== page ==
What are the problems of retrograde alopecia in the view of a transplant?

      Obviously, as happens for other forms of androgenic alopecia, the visual impact depends on the aggressiveness with which it affects the aforementioned areas. Nevertheless the big problem that retrograde alopecia brings with it in the patients, who want to undergo a hair transplant, is that it reduces the surface of the donor area ( the follicular units in this area are almost totally free from aga and, once transplanted, they carry this property with them).

      Should be clear that both zones involved in the retrograde alopecia are at the same time 2 very important zones of the donor area:

      1. the nape is the place where normally are harvested the biggest amount of the grafts to implant in the bold areas;
      2. the sides of the scalp, forward of the ears in the lateral temporal region, are normally used to rebuild the hairline (in these 2 parietal zones it’s possible to find the highest amount of single hair grafts).

      For what has been said so far when analyzing the scalp of a patient who intends to undergo a hair transplant, it is not enough to focus on the study of the front part of the scalp, the middle scalp, or the hair to get an idea of how alopecia itself could evolve.

      Analyzing also the miniaturization in the lower part of the neck is to be highlighted, this could be a clear sign of the beginning of retrograde alopecia, making the patient risk not being a good candidate for a possible transplant.

      We have also to consider that if someone is affected by retrograde alopecia and even if technically the transplant could be possible, in practice the patient would have no positive effect since the implanted hair would also be subject to loss, thus negating the result of the transplant itself.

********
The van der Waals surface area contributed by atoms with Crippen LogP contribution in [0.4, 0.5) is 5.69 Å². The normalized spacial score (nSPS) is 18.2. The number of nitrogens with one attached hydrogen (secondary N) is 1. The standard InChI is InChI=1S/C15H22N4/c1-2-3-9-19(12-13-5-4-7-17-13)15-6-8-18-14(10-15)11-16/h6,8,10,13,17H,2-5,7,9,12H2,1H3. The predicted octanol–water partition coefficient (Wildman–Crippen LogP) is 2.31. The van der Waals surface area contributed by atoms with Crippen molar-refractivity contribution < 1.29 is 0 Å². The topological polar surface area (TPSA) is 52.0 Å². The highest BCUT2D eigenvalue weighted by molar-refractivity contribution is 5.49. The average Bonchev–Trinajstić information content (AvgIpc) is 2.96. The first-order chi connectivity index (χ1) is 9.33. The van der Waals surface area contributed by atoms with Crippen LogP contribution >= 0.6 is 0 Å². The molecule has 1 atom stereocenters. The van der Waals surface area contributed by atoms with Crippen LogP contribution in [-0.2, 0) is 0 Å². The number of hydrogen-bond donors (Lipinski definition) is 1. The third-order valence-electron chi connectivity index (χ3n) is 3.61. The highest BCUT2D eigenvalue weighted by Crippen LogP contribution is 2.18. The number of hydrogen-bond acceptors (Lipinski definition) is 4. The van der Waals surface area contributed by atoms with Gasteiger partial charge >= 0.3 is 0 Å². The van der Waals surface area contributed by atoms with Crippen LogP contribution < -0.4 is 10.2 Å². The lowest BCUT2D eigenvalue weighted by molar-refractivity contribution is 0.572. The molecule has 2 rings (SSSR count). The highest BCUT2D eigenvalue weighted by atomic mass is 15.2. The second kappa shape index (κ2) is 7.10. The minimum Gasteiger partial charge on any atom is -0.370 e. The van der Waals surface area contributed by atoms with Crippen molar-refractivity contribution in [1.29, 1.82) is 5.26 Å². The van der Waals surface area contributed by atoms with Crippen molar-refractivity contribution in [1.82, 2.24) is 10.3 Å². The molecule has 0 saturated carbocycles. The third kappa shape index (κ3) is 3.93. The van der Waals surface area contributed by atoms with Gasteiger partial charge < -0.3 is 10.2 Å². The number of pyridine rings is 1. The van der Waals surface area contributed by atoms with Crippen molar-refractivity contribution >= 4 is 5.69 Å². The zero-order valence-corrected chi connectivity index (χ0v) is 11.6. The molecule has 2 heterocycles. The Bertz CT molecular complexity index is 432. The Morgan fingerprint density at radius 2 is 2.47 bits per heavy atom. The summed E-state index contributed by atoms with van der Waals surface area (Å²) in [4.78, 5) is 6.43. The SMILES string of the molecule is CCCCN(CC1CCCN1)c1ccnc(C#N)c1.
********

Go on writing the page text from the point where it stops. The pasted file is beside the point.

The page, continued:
Strip or fue techniques for graft harvesting in a patient affected by retrograde alopecia?

      Since we now know what the characteristics of retrograde alopecia are, the way in which it affects the scalp and therefore what are the signals that characterise it and the possible treatments, we just have to analyze what could be the best way to intervene thinking about a possible transplant.

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        Since as we know the transplant is essentially composed of 2 parts, the extraction of the follicular units and the grafting of these in order to cover the bald areas, we could ask ourselves which is the best technique for the extraction of the follicular units: FUE or STRIP?

        The STRIP technique, even if we hear less and less of it, is still widely used because especially in very young people it is an excellent solution: extremely elastic skin, maximum number of follicular units removable from the cut skin flap and, with current techniques of plastic surgery, the scar is increasingly invisible.

        As we have said, the safe zone of the donor area represents that narrow part of the nape where the follicles tend to be less subject to AGA and, therefore, the area that, almost certainly, retrograde alopecia will never reach. For what has been said above, the STRIP technique would seem the best technique for extracting the follicular units in patients suffering from retrograde alopecia. If the FUE technique is used only and exclusively in the safe zone, the risk would be to have an overharvested area, that could be extremely visible and anesthetic, once the hair has grown back


        In general once you decide to undergo a hair transplant, before contacting a clinic it’s recommended to always contact an expert (dermatologist or trichologist) to find out if you are suffering from particular pathologies and be advised in the best way possible, on the opportunities offered by both treatments and surgery. These kinds of doctors can guide you in the right direction, avoiding subjecting you to home treatments or rumors, because every person is different and so are the treatments and reactions. Talking about the retrograde alopecia it’s advisable.